Updated: Apr 19, 2022
The number of hip fractures in women will decrease slightly over the next 20 years, however, the NUMBER OF HIP FRACTURES IN MEN WILL INCREASE MORE THAN 50 PERCENT. The two lifestyle factors that are under your control which have major impact on the strength of your bones, are diet and exercise. However, the inclusion of evidence-based exercise therapy for many chronic diseases including osteoporosis is long overdue.
In this blog I am going to concentrate on exercise. There are precautions regarding exercise depending on whether you have been diagnosed with osteopenia or osteoporosis. Many people have a combination of osteopenia and osteoporosis, which makes exercise selection challenging when you do not know exactly which bones are at the level of osteopenia (T-scores of –1 and –2.5) and which bones are at the level of osteoporosis ( T-scores of –2.5 or less:). Be aware that an average of all T-scores may state you have osteopenia however, can also include bones that in fact be osteoporosis. Bone density tests should be repeated regular (usually every two years) so that you can make an educated decision on the treatment plan.
Exercise with OSTEOPOROSIS
When you have been diagnosed with osteoporosis (with or without a previous fracture) you should avoid activities that put high stress on the bone. To be beneficial the exercise should challenge your skeleton and you need to build up to a level that provides moderate to vigorous activity. Exercise should include strengthening muscles of the hip, trunk, pelvis and lower body. Use expert supervision and/or a qualified health fitness professional when you have challenging medial conditions and want to gradually incorporate more higher intensity level exercises.
Exercise after a hip fracture of receiving a new hip: follow your doctor’s recommendations, initially there maybe movements top avoid to reduce the risk of dislocating the new hip.
Exercise after vertebral fracture: incline exercise to maintain proper posture, if the fracture heal in a misaligned position, posture itself can cause repeated fro cures and your balance may also be compromised.
Exercise must be weight bearing to benefit bone density. The American College of Sports Medicine states that walking by itself is not enough and recommend to increase intensity with burst of very fast walking and /or walking briskly up hills. The best program is one that incorporates multiple types of activities.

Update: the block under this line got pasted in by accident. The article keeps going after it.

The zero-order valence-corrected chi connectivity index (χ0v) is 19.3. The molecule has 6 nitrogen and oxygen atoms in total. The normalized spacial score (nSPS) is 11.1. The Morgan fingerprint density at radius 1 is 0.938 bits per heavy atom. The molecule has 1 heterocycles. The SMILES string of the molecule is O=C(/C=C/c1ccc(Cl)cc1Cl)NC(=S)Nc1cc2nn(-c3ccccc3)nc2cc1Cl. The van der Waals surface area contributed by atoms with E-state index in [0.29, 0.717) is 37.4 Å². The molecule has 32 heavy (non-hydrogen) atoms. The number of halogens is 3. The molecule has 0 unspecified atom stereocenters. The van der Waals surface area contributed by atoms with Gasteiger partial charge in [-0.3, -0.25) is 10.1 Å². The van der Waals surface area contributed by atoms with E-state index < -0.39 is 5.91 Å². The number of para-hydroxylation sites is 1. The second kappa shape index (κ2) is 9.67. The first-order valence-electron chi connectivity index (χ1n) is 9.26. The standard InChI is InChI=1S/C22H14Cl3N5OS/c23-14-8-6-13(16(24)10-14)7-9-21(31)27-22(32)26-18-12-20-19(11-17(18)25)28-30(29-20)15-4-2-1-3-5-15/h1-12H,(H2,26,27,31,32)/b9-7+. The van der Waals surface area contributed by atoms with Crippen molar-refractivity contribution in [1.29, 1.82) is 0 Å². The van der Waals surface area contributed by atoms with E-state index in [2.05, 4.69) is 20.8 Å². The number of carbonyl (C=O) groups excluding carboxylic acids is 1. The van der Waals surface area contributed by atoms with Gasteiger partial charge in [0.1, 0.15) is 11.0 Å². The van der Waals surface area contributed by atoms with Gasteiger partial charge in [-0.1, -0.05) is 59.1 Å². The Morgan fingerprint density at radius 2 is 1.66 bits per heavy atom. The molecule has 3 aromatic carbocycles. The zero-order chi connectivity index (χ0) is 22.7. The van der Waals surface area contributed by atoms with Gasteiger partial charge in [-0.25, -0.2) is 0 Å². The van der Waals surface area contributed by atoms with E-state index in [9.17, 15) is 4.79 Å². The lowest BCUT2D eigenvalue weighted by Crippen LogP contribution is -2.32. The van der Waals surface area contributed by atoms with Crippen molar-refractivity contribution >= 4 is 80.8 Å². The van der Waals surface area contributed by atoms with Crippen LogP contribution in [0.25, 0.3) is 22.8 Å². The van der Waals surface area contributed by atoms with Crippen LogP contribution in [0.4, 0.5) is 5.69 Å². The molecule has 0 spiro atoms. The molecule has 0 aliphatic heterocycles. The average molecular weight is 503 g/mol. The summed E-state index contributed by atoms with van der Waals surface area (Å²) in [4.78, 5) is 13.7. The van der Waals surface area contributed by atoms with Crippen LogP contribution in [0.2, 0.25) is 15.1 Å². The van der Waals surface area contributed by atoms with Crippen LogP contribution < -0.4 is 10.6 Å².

Site-Specific: For exercise to benefit your bone density it must also be site-specific which means that the bone must be directly stressed to receive benefits. Resistance training or strength training can have positive effects on bone health because the muscle contractions required to lift, push or pull resistance place stress on the bones. The added benefit of resistance training is that the exercises are also beneficial in falls prevention, fracture prevention, improve and/or maintain balance, enhance mobility and posture. Exercise should emphasize muscles of the hip, trunk/spine, pelvis and lower body, and exercise should be challenging to rigorous to be beneficial, and you should try to do most if not all exercises while standing(weight-bearing).
To improve a bone, you must challenge it!
“An exercise load must impose greater strains in bone than regular loading to get stronger, which means that walking and light resistive training will be an ineffective stimulus for most normal active individuals, even older adults.” (ACSM Exercise Prescription for Osteoporosis Volume 50, Number 2, April 2022.
Bone responds slowly and bone density is lost when you stop exercising. For best results you need to make a lifelong commitment.
Influence of Medication on Bone Density
There are many drugs on the market to improve bone density. Remember that these drugs may reduce fracture risk, however none are 100 percent effective. It is important to consider all factors hat contribute to fracture risk such as your diet, state of hydration or dehydration, poly pharmacy(taking multiple medications), balance problems, muscle weakness, incontinence, and falling. New studies question the long-term safety aspects of taking drugs for bone density.
These drugs maintain in your system up to five years after you discontinue taking them. Bone remodeling is a natural process that allows the body to repair micro trauma due to everyday wear and tear on the bone. if these drugs that remain in your system prevent bone renewal, bone could become brittle and increase fracture risk. For example, stopping Prolia can cause an increase in the number of multiple vertebral fractures often within a year of stopping.
Compliance to taking medication for treatment of osteoporosis is notoriously poor, it is therefore extremely important that you find out about your risks and benefits in the short-term as well as long-term.
Evidence-Based Exercise Therapy versus Medication:
The inclusion of evidence-based exercise therapy for many chronic diseases including osteoporosis is long overdue. How otherwise can we make an informed decision on what treatment plan to follow to benefit our health and function for many years to come.
You might wonder what the drug companies want to keep out of the public knowledge by not having research studies that compare lifestyle choices such as diet and targeted exercise versus taking a medication to improve and sustain bone health for life.